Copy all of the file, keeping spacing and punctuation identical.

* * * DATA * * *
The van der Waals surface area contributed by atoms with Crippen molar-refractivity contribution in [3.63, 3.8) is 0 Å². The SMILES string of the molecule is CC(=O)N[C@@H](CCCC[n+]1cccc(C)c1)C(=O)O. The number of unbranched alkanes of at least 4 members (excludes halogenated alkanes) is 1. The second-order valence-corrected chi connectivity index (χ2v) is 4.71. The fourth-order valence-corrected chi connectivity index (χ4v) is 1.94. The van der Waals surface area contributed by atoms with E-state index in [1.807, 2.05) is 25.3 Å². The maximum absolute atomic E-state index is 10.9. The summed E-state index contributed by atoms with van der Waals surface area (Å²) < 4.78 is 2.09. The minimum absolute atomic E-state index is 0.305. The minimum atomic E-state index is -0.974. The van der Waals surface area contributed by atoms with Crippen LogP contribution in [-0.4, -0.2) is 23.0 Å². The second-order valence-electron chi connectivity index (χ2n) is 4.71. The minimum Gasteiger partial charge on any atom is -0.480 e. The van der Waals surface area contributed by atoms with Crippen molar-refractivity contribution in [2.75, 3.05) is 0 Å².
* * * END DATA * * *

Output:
The van der Waals surface area contributed by atoms with Crippen molar-refractivity contribution in [3.63, 3.8) is 0 Å². The SMILES string of the molecule is CC(=O)N[C@@H](CCCC[n+]1cccc(C)c1)C(=O)O. The number of unbranched alkanes of at least 4 members (excludes halogenated alkanes) is 1. The second-order valence-corrected chi connectivity index (χ2v) is 4.71. The fourth-order valence-corrected chi connectivity index (χ4v) is 1.94. The van der Waals surface area contributed by atoms with E-state index in [1.807, 2.05) is 25.3 Å². The maximum absolute atomic E-state index is 10.9. The summed E-state index contributed by atoms with van der Waals surface area (Å²) < 4.78 is 2.09. The minimum absolute atomic E-state index is 0.305. The minimum atomic E-state index is -0.974. The van der Waals surface area contributed by atoms with Crippen LogP contribution in [-0.4, -0.2) is 23.0 Å². The second-order valence-electron chi connectivity index (χ2n) is 4.71. The minimum Gasteiger partial charge on any atom is -0.480 e. The van der Waals surface area contributed by atoms with Crippen molar-refractivity contribution in [2.75, 3.05) is 0 Å².